The five years Jim spent in Melbourne were inspiring development years for him as he was exposed to the mining industry on a national scale and to the guidance of two more key mentors in Geoff Oakley and Gerry Lorenz during his time with International Harvester wholesale. His confidence developed with his first overseas travel plus the chance to really use his public speaking and organisational talents on a larger scale. When the International Harvester Group failed globally, Jim worked with the receivers of IH Australia for the next two years before returning in 1984 to Tasmania to manage the emerging Komatsu dealership Forcepower. Over the previous decade, the Hydroelectric Commission was perhaps Tasmania’s largest customer for heavy equipment, business for which Komatsu and Caterpillar were rivals.
Frank Dawson was Jim’s CEO and again was one who taught Jim more about retail business life — despite their often different views, which created some friction. Jim admits at that time he was “probably brash and impulsive”. These are characteristics that IQA members of the last couple of decades would not normally attribute to Jim with his quiet urbane presence.
Jim tells of one day over lunch when “Frank looked across the table and said in his gravelly voice, ‘You know what I like about you Jim?’ I didn’t think there was much at all he liked about me! He said, ‘You remind me of me.’ I thought that it was a curious backhanded compliment, particularly when he went on to say, ‘You’re too (expletive) nice and that’s something we need to fix.’”
Another of Jim’s mentors was Dale Elphinstone, who in 1989 convinced him to join the William Adams Caterpillar dealership. Jim admits that he, in his heart of hearts, had never really had a Cat vision but in contradiction he went on to spend the next 11 years with the Caterpillar organisation in a variety of roles and looks back on that time as a career highlight. After having worked in much smaller businesses, Jim was accustomed to a fuss being made whenever a sale was made — a celebration of the many people within the company, who had contributed in some way to the success. This was lacking at William Adams and with Dale’s support, he purchased 16 ship’s bells — one for each of the dealership’s branches. The bell was located on the receptionist’s desk and when a sale was made, the PA system was turned on and the bell given a work out before an announcement was made about what just happened. Simple, inexpensive — but great for morale to share the good news among all contributing staff.
Another milestone which Jim looks back on in his time with Cat was working on the Tasmanian IQA organising committee for the 1990 Hobart national conference. A serious gap in the budget was causing concern and looked insoluble until Jim approached the National Council to allow, for the first time, a supplier company to sponsor a major evening event. William Adams and Cat stepped forward and so the Friday night Cat formal dinner was conceived. Despite the concern of some IQA members, Jim recalls that Caterpillar performed a dignified and respectful sponsor role. Jim has much to thank William Adams for, as it was through its Tasmanian manager Roger French that he met and married his second wife Margaret in 1995 and found he had “four more great friends and supporters” in Margaret’s children, as their larger tribe of three sons and three daughters between them extended the hand of friendship to each other.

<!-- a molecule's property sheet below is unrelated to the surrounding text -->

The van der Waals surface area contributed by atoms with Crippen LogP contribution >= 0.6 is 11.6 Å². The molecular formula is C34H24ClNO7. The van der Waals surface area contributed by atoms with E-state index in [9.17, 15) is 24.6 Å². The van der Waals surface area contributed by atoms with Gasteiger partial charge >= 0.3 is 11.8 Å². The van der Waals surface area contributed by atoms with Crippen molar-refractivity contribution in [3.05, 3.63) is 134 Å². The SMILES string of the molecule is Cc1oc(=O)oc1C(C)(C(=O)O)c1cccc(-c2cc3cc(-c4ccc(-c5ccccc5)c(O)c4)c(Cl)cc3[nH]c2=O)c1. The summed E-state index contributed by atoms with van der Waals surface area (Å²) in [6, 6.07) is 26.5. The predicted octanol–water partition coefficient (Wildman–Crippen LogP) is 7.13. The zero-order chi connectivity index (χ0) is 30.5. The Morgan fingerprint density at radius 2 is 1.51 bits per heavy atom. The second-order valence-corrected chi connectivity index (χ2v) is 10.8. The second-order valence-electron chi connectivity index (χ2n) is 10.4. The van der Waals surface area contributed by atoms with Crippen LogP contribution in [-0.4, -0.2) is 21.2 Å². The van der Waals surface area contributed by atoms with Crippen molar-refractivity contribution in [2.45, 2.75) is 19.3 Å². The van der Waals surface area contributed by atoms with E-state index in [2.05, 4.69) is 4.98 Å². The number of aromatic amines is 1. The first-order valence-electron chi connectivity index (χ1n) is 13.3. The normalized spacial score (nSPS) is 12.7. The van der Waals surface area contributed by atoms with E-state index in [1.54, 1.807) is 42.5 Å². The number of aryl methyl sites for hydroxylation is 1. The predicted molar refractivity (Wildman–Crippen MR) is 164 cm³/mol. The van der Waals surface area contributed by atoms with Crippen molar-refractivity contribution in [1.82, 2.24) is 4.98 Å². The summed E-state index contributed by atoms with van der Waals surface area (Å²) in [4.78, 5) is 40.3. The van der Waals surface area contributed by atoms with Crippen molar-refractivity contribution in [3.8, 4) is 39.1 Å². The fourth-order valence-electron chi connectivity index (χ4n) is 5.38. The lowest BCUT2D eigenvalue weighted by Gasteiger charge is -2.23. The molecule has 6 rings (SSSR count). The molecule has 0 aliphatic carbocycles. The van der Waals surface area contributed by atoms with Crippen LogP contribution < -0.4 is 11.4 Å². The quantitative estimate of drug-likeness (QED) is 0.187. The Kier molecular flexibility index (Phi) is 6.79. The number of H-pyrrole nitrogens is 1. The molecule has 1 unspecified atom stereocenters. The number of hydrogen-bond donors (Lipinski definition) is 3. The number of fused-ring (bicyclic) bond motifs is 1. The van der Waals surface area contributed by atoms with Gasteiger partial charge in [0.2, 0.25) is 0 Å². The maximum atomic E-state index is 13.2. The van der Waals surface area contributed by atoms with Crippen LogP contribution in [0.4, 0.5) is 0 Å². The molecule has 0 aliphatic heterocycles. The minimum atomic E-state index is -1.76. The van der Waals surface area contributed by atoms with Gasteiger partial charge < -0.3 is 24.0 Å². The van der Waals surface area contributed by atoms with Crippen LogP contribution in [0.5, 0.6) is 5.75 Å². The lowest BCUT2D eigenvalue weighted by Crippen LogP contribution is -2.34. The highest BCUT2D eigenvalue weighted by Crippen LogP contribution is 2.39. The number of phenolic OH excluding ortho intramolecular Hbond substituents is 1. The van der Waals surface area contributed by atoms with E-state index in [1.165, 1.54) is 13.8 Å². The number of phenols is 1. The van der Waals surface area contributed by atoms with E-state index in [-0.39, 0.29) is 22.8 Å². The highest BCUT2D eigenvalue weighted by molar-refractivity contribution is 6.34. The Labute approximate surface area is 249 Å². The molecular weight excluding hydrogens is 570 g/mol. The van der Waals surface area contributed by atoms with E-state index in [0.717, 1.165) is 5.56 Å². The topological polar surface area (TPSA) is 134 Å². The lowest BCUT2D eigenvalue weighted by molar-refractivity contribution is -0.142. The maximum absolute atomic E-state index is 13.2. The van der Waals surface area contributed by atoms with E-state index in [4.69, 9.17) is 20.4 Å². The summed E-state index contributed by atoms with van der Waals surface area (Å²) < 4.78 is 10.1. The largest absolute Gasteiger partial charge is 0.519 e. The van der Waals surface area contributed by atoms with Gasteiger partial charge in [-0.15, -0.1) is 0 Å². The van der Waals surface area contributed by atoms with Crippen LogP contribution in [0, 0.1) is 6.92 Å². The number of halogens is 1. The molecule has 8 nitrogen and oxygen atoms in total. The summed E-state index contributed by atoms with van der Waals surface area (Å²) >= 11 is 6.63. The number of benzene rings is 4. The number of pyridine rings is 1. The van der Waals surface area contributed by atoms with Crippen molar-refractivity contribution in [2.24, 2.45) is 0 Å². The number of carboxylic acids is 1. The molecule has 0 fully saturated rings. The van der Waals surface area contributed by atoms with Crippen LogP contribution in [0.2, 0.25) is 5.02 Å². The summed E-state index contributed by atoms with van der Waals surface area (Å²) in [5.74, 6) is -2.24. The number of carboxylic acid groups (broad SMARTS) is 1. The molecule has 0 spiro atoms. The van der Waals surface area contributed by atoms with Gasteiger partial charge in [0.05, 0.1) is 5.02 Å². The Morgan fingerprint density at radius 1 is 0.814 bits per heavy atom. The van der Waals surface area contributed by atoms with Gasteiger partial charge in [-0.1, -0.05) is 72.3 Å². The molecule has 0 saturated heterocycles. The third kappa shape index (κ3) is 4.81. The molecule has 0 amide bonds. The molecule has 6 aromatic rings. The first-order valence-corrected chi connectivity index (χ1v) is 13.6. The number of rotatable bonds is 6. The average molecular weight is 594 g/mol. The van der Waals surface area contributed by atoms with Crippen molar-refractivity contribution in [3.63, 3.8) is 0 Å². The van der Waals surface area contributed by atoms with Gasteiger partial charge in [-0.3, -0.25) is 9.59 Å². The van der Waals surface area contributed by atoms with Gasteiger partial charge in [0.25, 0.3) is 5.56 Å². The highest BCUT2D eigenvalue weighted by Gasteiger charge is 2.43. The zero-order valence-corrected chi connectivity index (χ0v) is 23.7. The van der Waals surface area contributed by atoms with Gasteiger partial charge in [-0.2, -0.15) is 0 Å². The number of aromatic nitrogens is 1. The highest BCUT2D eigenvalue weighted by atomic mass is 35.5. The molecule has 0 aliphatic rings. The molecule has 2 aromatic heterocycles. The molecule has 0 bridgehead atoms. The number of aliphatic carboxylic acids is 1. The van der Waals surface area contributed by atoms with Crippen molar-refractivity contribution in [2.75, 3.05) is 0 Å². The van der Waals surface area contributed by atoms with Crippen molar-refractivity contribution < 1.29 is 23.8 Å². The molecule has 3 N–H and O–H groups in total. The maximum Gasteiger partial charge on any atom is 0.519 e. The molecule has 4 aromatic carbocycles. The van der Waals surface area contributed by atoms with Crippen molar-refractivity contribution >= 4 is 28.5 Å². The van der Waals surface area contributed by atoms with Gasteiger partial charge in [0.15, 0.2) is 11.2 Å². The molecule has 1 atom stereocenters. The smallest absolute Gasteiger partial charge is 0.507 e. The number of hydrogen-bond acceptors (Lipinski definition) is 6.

OPPORTUNITY KNOCKS ON THE DANCE FLOOR
One can never be sure when fate will intervene or opportunity might knock, particularly on the dance floor at the 1999 Adelaide conference, when in passing, Ian Olivieri, the then Australian Komatsu managing director, calmly said, “Jim, we need to talk.”
Their talk led to Jim being appointed in 1999 as General Manager, Marketing and Sales for Komatsu Australia and New Zealand. Jim recalls he did not enjoy breaking the news to Dale Elphinstone that he was leaving William Adams after 11 years.
“It was a sad parting – Dale was the best person I have had the privilege to work for but we shook hands and off I went to Sydney – and there unfolded the most incredible five years of achievement which let me use all the learning and experience which I suppose any career can give as you move through life from one role to the next,” he says. The new role encompassed regular travel to Japan, Germany and Italy, plus dealing with the media, deciding teams and strategy and “working with some terrific people”. But after six years of that pace during which the business grew from 560 deliveries in 2000 to over 1000 by 2006, Jim said that he felt at times he wasn’t going to be an old man, the job became so big, particularly since new wife Margaret had elected to remain in Hobart while Jim travelled constantly.